A University of Oklahoma professor is creating innovative new ways for people to interact with data in the digital humanities with a five-year, $496,124 National Science Foundation CAREER grant.

The OU project will greatly expand the usefulness of data visualizations by providing a general way to create, edit, search and query data inside the visualizations themselves.

“Visualization users will be able to perform sequences of interactive gestures using common input devices, such as a mouse or touchscreen to express their observations and interpretations directly in visual form,” said Chris Weaver, associate professor of computer science in the OU College of Engineering and principal investigator on the project.

Weaver will collaborate with OU faculty in Library and Information Sciences, History of Science and with digital humanities scholars at the Stanford Humanities Center to develop the new interaction approach and apply it in a variety of new visualization tools.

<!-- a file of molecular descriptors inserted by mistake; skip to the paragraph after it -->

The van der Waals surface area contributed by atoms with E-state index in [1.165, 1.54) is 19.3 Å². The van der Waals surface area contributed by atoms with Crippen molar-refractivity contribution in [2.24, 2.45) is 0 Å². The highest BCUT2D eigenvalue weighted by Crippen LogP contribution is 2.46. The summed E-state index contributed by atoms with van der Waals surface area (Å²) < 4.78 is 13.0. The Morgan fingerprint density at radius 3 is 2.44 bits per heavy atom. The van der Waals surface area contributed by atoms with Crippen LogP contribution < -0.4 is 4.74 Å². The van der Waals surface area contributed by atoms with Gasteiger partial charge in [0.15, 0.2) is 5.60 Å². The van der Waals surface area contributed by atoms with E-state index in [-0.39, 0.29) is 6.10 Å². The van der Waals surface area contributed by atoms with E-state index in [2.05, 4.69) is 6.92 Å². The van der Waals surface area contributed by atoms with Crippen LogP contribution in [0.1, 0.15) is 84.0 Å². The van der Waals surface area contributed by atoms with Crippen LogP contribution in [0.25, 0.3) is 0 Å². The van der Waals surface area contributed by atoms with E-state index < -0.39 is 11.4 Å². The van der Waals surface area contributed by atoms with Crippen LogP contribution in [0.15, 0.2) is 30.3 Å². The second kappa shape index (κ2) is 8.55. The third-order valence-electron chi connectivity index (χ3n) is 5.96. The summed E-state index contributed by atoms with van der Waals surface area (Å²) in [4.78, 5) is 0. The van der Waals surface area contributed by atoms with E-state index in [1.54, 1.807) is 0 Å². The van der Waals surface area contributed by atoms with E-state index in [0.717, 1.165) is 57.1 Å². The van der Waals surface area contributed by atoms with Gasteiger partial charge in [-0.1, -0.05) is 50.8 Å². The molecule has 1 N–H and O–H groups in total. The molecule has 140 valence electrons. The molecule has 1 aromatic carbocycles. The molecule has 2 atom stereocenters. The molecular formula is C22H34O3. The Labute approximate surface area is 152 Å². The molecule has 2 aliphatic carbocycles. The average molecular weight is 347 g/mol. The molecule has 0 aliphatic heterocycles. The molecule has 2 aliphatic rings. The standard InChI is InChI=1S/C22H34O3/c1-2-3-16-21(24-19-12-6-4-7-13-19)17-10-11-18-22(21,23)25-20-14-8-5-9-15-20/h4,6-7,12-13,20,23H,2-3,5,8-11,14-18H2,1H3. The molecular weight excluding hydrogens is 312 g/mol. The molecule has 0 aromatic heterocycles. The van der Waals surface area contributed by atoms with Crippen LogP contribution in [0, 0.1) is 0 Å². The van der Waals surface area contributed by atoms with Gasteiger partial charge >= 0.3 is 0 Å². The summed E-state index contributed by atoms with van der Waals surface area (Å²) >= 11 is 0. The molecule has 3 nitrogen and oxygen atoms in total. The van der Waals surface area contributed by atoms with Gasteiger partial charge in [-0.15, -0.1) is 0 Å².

The project focuses on tools for scholarly research and classroom instruction in the digital humanities.

Over the course of the project, a series of workshops and tutorials will bring together students and researchers from computer science, information science and the humanities, and provide them with unique opportunities to engage in interdisciplinary collaboration.

“By giving people new ways to interact with information visually, we will help them take what they’ve seen and what they think about it and turn it directly into data,” Weaver said. “If we can successfully apply this approach to topics as complex and diverse as those studied in the digital humanities, it’s likely that it would be useful in virtually any field in which people need to record and interpret data to works.”

Products of the project will include research articles, interactive tutorials, example videos, the data interaction system as open source software, an anthology of data editing gestures and a gallery of demonstration visualization tools for public download.

Information about the project and its products as they develop will be made available at cs.ou.edu/~weaver/nsf-career/.

For more information, email Weaver at weaver@cs.ou.edu.

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